Monthly Archives: April 2020

Virtual Daily Office in a Time of Viral Pandemic

For Anglicans and other liturgical Christians around the world, Lent is normally a time for penitence, spiritual discipline, and reflection. At the same time, in the face of an increasingly hostile culture, various Christian writers have advocated that an increased spiritual discipline is required today to inculcate and nourish a faith that can withstand the…

Grey Stone

From youth this cool, grey stone enchanted me,Its beauty one with its simplicity:The Archer of Aphaia poised to strike,Or mighty Neptune with his triple spike,The pointed arches of the Notre-Dame,Ascending heavenward with perfect calm:Their colors were but subtlety and shade,Nor garish nor flamboyant, rather madeOf naught but stone, quite serious and pure.Their substance never fading…

THE LAW ON OUR HEARTS: RICHARD HOOKER AND THOMAS AQUINAS

I. INTRODUCTION “The greatest amongst the School-divines.”[1] These are the words by which Richard Hooker, a sixteenth-century Anglican priest and theologian, expressed his admiration for S. Thomas Aquinas. Regarding Hooker’s admiration for S. Thomas, the Rev. Dr. David Neelands writes that while “Thomas is explicitly cited by Hooker … probably only about eight times in…

Wedding at Cana

Participants in gracious comedy, Francesca and Lotario agree, Find Pleasure sat with Duty, king and queen Upon two wine-dark thrones. Aghast at losing Face, each blamed the other. Pleasure, pale And drained, with croak complained, “Six arduous pails Of sweat and tears without one drop of blood,” While Duty, bloated, raised his fiery head To…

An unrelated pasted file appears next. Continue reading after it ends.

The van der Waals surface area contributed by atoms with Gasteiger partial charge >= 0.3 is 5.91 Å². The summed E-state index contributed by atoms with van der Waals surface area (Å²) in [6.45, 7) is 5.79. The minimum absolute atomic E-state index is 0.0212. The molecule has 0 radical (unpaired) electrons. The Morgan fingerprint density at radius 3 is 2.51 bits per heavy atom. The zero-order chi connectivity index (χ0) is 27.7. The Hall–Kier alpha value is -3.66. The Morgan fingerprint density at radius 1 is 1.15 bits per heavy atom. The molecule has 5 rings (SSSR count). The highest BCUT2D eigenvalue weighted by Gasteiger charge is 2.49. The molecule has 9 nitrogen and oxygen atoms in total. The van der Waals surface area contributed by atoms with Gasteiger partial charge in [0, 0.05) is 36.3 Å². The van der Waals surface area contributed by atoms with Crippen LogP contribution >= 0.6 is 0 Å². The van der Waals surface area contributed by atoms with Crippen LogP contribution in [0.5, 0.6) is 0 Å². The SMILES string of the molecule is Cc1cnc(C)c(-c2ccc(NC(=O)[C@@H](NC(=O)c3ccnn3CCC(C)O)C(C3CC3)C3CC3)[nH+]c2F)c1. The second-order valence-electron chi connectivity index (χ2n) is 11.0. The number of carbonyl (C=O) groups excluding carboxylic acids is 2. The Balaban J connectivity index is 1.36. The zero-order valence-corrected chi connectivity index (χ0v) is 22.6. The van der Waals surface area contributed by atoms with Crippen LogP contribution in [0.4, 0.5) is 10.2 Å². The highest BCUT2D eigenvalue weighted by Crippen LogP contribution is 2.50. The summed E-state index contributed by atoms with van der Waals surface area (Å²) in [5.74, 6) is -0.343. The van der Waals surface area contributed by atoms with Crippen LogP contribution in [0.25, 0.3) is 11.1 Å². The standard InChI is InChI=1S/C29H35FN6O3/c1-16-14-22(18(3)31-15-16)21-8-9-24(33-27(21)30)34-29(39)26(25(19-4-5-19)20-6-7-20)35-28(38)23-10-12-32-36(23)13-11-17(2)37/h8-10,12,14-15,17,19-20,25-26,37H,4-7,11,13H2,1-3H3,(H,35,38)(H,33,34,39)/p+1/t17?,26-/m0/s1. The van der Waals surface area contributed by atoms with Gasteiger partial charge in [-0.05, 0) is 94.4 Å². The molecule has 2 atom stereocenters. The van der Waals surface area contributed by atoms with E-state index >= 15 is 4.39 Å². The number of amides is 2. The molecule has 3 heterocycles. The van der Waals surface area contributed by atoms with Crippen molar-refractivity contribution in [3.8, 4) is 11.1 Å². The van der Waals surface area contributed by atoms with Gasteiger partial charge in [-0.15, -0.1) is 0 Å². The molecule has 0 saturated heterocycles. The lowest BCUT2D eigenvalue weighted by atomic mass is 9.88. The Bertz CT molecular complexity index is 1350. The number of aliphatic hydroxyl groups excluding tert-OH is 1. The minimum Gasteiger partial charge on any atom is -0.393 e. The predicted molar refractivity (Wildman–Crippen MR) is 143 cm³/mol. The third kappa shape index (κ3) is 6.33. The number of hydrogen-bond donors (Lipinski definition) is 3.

Book Review: Becoming Human Together

I first read Becoming Human Together: The Pastoral Anthropology of St. Paul for a class on the Apostle. The discussion of anthropology was important in the parish where I was serving at the time and I was hoping to find an entry that could contribute to a more classical Anglo-Catholic understanding of the human person. Further, I…

Eastertide

The hermit hangs his habit out to dryIn new sun. Once upon a time he hadTwo habits: one good habit and one bad.Down to one, he’s bare. Today God’s eyeProbes every part of him. The tumbled skyThat shines through broken tesserae of cloudQuickens and touches him. The creek is loudWith springtime. Wading in, he wonders…

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